The phrase is repeated, distorted, cut up and stuttering. And then Sylvian’s rendition of the text starts, set at a level to startle the listener – so intently have we been captivated by the unfolding scene. The vocal recording, made in private, is closely mic’d and practically brings him into the room with the listener. Subtle modulation conveys his characterisation of the play’s protagonists.
Rhodri Davies concocts an array of effects to intensify the drama, with Koltè’s convoluted sentences accompanied by whirrs and buzzes that dive in and out of view like inquisitive insects, and swoop like bats amongst the church-bell chimes from Mark Wastell’s percussion. At one point, distorted sound starts like a breeze and then blows in as dense mist whilst The Dealer challenges the assertion that The Client ran across him by accident.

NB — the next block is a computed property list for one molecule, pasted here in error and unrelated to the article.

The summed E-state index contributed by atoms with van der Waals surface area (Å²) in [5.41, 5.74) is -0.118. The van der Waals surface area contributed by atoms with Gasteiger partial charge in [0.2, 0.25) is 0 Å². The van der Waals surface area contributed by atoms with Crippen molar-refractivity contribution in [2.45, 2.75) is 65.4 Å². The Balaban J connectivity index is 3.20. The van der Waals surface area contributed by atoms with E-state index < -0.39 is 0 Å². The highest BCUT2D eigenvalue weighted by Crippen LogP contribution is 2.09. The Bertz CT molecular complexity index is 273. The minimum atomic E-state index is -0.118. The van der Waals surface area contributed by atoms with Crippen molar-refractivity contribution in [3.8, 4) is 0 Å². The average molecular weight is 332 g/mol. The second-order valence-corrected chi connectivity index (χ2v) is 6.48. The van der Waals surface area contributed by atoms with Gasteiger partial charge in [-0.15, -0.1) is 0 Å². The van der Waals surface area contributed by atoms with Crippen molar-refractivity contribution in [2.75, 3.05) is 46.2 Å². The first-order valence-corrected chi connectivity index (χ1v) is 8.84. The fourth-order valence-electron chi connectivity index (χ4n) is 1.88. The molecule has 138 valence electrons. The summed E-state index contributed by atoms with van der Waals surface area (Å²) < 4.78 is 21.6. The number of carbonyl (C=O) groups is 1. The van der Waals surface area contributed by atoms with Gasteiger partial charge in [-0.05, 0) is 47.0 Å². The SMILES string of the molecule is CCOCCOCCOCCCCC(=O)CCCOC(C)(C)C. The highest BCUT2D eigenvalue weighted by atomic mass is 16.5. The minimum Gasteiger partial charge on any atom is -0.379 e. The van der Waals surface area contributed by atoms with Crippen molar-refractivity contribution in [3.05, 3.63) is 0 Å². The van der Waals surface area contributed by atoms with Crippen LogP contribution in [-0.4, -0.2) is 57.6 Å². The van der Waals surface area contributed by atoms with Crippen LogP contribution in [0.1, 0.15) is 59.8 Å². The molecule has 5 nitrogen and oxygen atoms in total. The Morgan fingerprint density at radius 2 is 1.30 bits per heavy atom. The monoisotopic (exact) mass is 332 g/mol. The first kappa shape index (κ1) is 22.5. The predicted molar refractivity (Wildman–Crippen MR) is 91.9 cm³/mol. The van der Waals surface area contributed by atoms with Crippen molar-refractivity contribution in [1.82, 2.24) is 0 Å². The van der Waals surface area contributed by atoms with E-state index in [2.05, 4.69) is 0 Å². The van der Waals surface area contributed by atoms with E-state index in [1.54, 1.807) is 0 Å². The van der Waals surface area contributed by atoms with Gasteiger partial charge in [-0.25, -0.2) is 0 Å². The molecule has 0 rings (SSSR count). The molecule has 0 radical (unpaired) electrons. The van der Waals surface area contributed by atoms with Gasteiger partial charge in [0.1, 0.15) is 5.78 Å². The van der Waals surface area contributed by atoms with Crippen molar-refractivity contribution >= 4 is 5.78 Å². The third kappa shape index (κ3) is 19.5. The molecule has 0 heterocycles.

The version of the vocal used for the studio recording was overlaid by Sylvian with the extreme high-pitches of Toshimaru Nakamura’s no-input mixing board, which had been recorded in Montreal in 2012 when Sylvian was present for the sessions for Nakamura’s album no input mixing board #8. Toshimaru recalls in the sleeve notes for that album: ‘Steve Bates kindly offered me a newly furnished studio, his time and work…And David Sylvian drove up from his home in New Hampshire to join us. We worked collaboratively for two days. After David left, the studio looked completely different from when I arrived. Around my no-input mixing board was a mess of cables, microphones and loud speakers, a set up suggested by David.’ Adding these sounds to ‘There is No Love’ heightens the sinister ambience. Wastell: ‘This was a nice surprise and a very welcomed addition. Just enough to bring an added texture, very subtle but obvious none the less. An inspired move on David’s part.’